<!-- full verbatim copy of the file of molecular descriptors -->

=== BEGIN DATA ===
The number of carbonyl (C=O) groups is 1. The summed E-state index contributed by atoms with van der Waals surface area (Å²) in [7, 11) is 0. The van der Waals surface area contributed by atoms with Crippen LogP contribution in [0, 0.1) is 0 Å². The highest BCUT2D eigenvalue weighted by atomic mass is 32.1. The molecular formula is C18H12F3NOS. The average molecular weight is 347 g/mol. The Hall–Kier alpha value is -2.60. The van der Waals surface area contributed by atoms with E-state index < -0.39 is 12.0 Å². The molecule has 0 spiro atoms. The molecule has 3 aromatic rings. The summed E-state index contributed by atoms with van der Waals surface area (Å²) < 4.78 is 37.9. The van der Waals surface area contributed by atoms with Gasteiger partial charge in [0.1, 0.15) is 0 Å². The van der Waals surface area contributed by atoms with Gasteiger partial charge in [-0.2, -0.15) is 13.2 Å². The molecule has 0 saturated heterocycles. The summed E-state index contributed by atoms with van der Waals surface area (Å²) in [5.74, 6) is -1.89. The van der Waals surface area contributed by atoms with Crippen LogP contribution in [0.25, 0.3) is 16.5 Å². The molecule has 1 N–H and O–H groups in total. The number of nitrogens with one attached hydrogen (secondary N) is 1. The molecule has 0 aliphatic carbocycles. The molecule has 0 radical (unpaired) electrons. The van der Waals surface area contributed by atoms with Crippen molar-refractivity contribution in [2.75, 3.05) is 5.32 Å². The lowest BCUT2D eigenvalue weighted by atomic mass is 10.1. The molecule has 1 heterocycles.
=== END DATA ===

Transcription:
The number of carbonyl (C=O) groups is 1. The summed E-state index contributed by atoms with van der Waals surface area (Å²) in [7, 11) is 0. The van der Waals surface area contributed by atoms with Crippen LogP contribution in [0, 0.1) is 0 Å². The highest BCUT2D eigenvalue weighted by atomic mass is 32.1. The molecular formula is C18H12F3NOS. The average molecular weight is 347 g/mol. The Hall–Kier alpha value is -2.60. The van der Waals surface area contributed by atoms with E-state index < -0.39 is 12.0 Å². The molecule has 0 spiro atoms. The molecule has 3 aromatic rings. The summed E-state index contributed by atoms with van der Waals surface area (Å²) < 4.78 is 37.9. The van der Waals surface area contributed by atoms with Gasteiger partial charge in [0.1, 0.15) is 0 Å². The van der Waals surface area contributed by atoms with Gasteiger partial charge in [-0.2, -0.15) is 13.2 Å². The molecule has 0 saturated heterocycles. The summed E-state index contributed by atoms with van der Waals surface area (Å²) in [5.74, 6) is -1.89. The van der Waals surface area contributed by atoms with Crippen LogP contribution in [0.25, 0.3) is 16.5 Å². The molecule has 1 N–H and O–H groups in total. The number of nitrogens with one attached hydrogen (secondary N) is 1. The molecule has 0 aliphatic carbocycles. The molecule has 0 radical (unpaired) electrons. The van der Waals surface area contributed by atoms with Crippen molar-refractivity contribution in [2.75, 3.05) is 5.32 Å². The lowest BCUT2D eigenvalue weighted by atomic mass is 10.1. The molecule has 1 heterocycles.